"I can't express what that did for me as a new bride, still getting to know my husband's character. Indescribable trust, respect and love filled my whole body and made my heart burn. My mom has told me ever since I was a little girl that righteous men are the most romantic men on earth. That night her words resonated in my mind, and I knew she was right. Witnessing my husband regard me and the Lord in this way was truly one of the most romantic moments of my life and made me fall in love with him even more deeply. He made me feel safe and adored."

"Perhaps the reason why this experience is still so precious to me almost three years later is because Jon has continued displaying this type of purity and honor every day of our marriage. This was not just an isolated event when he chose to display some heroic act of morality. Anytime we have encountered anything obscene or tempting in that way, or even if we just see a beautiful woman, he always turns away—towards me."

In conclusion, I earnestly pray for each of you who are sincerely striving to acquire the gifts and the attributes of a worthy husband or wife, father and mother.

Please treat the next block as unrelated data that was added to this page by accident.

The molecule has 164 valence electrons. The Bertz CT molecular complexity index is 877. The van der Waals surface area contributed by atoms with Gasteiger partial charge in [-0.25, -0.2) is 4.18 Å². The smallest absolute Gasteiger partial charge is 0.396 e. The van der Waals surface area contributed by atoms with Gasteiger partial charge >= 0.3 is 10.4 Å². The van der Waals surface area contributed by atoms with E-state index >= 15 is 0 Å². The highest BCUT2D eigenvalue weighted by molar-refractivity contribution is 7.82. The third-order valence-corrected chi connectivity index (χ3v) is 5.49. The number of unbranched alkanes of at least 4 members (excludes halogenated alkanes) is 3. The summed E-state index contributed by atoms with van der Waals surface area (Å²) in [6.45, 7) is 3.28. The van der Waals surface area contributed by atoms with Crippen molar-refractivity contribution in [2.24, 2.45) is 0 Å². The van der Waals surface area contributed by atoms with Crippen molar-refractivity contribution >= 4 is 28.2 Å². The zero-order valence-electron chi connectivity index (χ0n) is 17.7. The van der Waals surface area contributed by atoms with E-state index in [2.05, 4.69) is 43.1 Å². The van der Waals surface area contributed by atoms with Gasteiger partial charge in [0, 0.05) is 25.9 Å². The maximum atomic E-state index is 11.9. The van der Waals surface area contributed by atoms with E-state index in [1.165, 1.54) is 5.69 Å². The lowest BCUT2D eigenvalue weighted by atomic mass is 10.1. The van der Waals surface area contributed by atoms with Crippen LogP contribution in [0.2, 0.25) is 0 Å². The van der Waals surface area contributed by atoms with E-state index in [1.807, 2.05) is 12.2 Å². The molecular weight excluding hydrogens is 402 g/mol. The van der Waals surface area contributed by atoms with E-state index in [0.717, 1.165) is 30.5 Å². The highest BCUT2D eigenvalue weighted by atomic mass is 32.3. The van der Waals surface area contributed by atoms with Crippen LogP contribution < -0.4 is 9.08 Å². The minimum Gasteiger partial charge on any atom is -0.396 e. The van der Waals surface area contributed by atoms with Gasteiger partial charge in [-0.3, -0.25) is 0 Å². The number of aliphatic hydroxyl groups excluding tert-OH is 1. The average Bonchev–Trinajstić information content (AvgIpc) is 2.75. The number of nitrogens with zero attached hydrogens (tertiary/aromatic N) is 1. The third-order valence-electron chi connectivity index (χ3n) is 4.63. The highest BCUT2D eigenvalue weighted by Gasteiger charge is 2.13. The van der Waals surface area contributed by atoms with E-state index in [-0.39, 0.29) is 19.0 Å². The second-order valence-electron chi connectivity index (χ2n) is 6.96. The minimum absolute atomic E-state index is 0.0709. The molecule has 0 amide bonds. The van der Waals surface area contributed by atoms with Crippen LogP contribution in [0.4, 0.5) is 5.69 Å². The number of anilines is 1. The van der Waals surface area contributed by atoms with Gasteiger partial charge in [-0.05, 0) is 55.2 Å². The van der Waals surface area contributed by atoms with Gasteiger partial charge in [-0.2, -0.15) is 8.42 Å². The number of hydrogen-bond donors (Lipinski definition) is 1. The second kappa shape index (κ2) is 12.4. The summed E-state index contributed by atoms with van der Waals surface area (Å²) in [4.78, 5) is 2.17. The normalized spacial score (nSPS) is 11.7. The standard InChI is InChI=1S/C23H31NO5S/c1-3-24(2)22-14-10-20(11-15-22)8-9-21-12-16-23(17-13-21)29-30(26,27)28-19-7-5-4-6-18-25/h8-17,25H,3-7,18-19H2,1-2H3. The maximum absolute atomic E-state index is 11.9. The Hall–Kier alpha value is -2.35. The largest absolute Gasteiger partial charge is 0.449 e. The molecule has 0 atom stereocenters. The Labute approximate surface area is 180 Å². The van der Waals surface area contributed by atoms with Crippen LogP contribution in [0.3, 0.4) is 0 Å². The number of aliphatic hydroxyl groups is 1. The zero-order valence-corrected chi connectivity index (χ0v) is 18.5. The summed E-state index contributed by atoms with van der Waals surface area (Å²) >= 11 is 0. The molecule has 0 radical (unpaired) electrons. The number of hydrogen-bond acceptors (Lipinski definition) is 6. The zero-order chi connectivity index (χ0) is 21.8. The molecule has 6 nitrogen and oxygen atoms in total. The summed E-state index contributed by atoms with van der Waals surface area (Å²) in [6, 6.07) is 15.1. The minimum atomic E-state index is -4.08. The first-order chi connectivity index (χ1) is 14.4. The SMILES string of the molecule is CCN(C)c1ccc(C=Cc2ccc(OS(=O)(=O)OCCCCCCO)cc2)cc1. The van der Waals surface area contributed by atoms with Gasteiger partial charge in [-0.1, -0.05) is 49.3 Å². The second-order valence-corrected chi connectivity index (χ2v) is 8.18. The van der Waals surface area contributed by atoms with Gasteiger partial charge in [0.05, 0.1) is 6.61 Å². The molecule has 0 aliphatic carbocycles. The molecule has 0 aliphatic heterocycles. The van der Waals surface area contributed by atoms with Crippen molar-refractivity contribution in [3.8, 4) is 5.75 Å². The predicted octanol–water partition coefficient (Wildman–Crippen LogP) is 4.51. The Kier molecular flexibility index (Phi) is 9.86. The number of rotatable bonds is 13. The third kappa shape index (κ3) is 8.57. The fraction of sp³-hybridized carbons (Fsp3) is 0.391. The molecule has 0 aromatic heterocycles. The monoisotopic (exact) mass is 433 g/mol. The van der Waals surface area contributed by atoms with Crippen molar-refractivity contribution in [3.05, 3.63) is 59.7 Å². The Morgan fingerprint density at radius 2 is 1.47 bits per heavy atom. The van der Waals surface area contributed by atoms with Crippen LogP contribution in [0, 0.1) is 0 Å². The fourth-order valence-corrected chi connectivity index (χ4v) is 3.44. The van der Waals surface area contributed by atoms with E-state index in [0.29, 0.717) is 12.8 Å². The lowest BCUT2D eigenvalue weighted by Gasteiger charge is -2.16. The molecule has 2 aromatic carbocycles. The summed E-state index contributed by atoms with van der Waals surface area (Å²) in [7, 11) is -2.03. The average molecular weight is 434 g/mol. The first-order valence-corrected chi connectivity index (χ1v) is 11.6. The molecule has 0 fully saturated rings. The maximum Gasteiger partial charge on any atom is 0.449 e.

We at BYU-Hawaii are very blessed to live within the light and the spiritual force of the temple. The temple ordinances and all the learning that takes place there focus on the rescue and the salvation of families. What I have spoken about today has to do with a quest toward perfection and eternal life. By definition perfection and eternal life has to do with families, with eternal and celestial marriage. The idea of a quest or a journey is accentuated in the temple. The promises and covenants that we make in this symbolic journey empower us to resist the temptations of the world and to dismiss Satan from our lives.

The garment of the holy temple is a sacred reminder of the virtues and covenants that will allow us in to the presence of Heavenly Father. You brothers and sisters who have been endowed, live worthy of all of the temple's promises. Go back to the temple regularly. I cannot think of anything that will prepare a person better or more for the wonderful adventures and prospects of a happy marriage than regular attendance at the temple. You young men who are endowed, return missionaries, the temple should be your haven, a priesthood training site, almost like a school of the prophets in which the Holy Ghost is the instructor. And those of us who are not endowed let the temple be the focal point of our longing and our preparation.

I pray Heavenly Father will bless us all to be faithful, to get real, to cultivate with genuine sincerity the Christlike attributes that will bless and perpetuate a marriage and family into eternity. In the name of Jesus Christ, Amen.